This article was published in Australian Dictionary of Biography, Volume 6, (MUP), 1976
Albert Edwin Elworthy Lee Tucker (1843-1902), parliamentarian, was born on 16 March 1843 at Fitzroy, Melbourne, son of John Lee Tucker, farm-servant and later contractor, who had migrated from Devon, England, in 1842, and his wife Elizabeth Grace, née Elworthy. Educated at St Mark's Church of England School where he became an assistant teacher, he briefly studied law, travelled widely in Australia and New Zealand as a softgoods salesman, and in 1870-71 was an insurance agent in Fitzroy. A member of the Fitzroy Council in 1870-79, he was mayor in 1871-72 and 1879; in 1872 he floated the first municipal loan to finance road improvements and the construction of a town hall. In 1871 he failed to win the Collingwood seat in the Legislative Assembly, but won it in 1874. When the electorate was divided in 1877 he gained the Fitzroy seat, which he held until 1900.
Tucker became president of the Board of Land and Works and commissioner of crown lands and survey in the Service-Berry ministry of 1883-86. He was equipped for this position by his experience as chairman of the 1878 royal commission on closed roads and member of the 1878 commission of inquiry into crown lands. His principal achievements as minister were the Mallee pastoral leases bill of 1883 and the Land Act of 1884, which introduced systematic classification, and provisions for leasing potentially rich swamplands. He declined the Speakership in 1887 when Lalor resigned. He was valued for his 'practical common sense and straightforwardness' as a member and chairman of many inquiries: among those he chaired were the royal commission on the extension of Melbourne westward in 1887, the railways standing committee in 1890, the inquiry into the Factory and Shops Act in 1893, the board of inquiry into the fiscal system of Victoria in 1894, and the royal commissions on the Mildura settlement in 1896 and on state forests and timber reserves in 1897.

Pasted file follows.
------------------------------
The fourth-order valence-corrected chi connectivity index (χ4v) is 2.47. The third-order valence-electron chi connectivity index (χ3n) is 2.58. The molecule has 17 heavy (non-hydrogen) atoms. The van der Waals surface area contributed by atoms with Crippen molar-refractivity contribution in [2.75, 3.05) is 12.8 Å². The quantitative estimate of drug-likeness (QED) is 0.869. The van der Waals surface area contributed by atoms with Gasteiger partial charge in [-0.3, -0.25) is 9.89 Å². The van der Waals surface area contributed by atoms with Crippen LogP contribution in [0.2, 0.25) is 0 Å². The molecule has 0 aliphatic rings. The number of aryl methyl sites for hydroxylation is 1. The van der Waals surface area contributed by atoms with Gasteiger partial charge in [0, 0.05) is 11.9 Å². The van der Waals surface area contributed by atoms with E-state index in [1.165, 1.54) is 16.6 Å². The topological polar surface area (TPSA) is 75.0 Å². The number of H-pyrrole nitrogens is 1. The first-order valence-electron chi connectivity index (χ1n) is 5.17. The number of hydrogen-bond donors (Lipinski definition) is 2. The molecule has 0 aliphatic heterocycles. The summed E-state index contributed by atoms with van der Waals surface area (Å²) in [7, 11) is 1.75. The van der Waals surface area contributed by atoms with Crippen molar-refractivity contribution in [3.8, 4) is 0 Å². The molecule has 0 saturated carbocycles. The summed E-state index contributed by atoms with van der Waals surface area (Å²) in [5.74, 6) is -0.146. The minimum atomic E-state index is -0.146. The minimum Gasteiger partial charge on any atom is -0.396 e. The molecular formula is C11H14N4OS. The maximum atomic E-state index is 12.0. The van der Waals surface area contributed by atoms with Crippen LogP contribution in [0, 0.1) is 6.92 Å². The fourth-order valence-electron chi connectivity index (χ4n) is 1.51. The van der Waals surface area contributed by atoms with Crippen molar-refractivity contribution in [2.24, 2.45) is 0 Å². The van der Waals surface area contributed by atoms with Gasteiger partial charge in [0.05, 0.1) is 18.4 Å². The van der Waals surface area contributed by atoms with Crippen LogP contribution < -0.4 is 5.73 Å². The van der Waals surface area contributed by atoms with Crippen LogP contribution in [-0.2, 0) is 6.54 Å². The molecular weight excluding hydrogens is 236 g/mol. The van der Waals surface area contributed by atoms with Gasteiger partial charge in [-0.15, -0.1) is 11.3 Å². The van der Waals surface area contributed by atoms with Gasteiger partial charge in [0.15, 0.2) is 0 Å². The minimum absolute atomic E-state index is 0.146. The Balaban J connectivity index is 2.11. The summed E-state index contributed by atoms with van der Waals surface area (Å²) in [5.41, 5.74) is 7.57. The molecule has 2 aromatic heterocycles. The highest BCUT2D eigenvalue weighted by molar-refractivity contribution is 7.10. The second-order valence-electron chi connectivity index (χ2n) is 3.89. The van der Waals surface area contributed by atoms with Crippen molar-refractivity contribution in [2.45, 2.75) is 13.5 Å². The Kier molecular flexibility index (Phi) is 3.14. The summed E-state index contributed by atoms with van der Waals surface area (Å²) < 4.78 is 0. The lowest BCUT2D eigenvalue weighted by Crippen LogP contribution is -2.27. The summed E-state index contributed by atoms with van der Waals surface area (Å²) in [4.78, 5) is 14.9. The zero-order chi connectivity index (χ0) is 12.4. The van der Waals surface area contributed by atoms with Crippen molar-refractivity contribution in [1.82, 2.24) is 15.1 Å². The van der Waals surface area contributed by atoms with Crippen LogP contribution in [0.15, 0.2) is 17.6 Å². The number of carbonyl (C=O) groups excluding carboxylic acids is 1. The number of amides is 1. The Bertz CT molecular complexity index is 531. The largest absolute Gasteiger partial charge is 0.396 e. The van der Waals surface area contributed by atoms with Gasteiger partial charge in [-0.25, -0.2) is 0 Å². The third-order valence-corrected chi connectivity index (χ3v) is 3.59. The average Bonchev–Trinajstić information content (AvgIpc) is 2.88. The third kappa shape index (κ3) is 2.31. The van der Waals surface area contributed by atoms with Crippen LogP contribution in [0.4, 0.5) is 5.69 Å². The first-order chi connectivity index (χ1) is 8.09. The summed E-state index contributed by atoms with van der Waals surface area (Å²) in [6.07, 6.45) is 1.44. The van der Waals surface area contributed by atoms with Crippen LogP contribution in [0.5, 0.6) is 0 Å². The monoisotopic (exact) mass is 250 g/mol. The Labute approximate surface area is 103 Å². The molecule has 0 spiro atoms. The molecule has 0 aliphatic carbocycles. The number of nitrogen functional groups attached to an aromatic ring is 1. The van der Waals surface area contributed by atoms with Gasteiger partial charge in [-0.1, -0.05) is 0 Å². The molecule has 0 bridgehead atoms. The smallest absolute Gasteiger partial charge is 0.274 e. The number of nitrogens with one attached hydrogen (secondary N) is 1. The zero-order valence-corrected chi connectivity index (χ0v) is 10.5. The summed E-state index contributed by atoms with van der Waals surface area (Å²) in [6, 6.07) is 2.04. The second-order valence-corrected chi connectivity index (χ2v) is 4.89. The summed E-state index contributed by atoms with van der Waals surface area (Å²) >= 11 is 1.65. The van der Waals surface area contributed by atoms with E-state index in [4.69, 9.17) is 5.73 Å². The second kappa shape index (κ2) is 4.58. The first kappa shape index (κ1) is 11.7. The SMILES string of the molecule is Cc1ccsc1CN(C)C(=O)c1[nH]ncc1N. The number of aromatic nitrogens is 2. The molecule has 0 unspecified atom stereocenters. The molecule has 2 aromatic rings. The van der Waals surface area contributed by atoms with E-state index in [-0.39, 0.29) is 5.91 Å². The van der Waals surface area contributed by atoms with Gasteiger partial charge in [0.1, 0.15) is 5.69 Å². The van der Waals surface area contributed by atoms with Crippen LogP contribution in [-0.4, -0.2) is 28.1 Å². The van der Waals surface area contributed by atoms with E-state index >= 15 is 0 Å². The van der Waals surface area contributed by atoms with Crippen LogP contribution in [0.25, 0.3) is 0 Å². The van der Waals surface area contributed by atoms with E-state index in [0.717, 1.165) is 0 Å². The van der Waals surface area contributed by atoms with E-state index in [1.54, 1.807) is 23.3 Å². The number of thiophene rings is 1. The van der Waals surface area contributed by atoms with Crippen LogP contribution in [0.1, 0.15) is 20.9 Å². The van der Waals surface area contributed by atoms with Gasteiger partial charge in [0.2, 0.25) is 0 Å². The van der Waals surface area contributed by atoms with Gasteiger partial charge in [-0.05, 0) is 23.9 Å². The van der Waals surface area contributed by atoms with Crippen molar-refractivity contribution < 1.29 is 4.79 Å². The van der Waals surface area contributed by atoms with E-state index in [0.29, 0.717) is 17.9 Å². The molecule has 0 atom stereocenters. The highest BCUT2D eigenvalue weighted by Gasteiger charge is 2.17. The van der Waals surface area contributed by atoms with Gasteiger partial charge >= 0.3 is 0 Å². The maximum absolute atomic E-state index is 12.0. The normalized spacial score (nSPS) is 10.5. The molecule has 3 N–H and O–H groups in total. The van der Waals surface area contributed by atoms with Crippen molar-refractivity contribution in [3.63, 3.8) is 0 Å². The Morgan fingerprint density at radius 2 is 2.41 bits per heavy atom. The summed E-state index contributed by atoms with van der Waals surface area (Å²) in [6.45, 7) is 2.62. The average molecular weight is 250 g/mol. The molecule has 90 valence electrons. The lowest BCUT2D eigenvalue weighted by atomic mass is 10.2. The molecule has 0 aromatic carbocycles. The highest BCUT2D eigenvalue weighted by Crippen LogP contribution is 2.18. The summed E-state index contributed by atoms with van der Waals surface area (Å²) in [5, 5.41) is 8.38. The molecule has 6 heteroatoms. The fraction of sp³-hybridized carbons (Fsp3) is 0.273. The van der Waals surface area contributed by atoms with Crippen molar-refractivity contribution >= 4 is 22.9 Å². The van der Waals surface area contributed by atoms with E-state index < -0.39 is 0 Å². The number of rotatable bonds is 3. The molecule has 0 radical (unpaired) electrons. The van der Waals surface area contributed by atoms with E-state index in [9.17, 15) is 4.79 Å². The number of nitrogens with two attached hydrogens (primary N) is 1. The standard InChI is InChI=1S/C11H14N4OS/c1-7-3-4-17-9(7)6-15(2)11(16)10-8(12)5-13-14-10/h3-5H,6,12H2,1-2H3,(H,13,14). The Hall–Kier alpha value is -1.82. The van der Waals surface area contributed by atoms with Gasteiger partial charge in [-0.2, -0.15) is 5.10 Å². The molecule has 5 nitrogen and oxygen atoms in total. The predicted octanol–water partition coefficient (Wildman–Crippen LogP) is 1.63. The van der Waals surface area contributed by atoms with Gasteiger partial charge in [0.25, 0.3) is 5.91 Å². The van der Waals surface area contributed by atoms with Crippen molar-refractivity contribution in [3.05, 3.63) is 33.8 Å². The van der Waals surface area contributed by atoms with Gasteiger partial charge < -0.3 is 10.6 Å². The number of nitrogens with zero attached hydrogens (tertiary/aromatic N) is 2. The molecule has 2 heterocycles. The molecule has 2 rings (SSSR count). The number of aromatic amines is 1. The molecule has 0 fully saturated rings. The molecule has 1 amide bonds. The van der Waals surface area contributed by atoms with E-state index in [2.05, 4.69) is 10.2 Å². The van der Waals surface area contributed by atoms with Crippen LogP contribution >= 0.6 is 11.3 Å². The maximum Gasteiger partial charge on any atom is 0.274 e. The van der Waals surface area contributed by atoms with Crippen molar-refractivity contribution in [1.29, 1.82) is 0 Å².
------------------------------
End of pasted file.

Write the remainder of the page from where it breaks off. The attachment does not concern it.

A prominent civic leader, Tucker was a director of the Melbourne Permanent Mutual Benefit Building Society, a Freemason, a member of the Ancient Order of Foresters, and a police magistrate from 1875. In 1871 he was a founding member of the Australian Natives' Association. Originally a free trader, he later espoused protection and became known as a radical liberal. In 1888 he urged direct taxation, the reduction of probate duty on small estates and, in order to check unscrupulous land speculators, the establishment of a commission to investigate and reform the company laws. Although always a reliable party man he retained his independence of judgment and earned respect as an able, resourceful and hard-working politician.
Tucker married Elizabeth Isabella Payne on 20 July 1865 and had twelve children. He died of apoplexy on 8 May 1902 at his home, Colebrooke, North Fitzroy, and was buried in the Anglican section of the Melbourne general cemetery, survived by his wife, six sons and four daughters. He died intestate and his estate was valued for administration at £5438.
Ann-Mari Jordens, 'Tucker, Albert Edwin (1843–1902)', Australian Dictionary of Biography, National Centre of Biography, Australian National University, http://adb.anu.edu.au/biography/tucker-albert-edwin-4754/text7859, accessed 10 December 2013.
This article was first published in hardcopy in Australian Dictionary of Biography, Volume 6, (MUP), 1976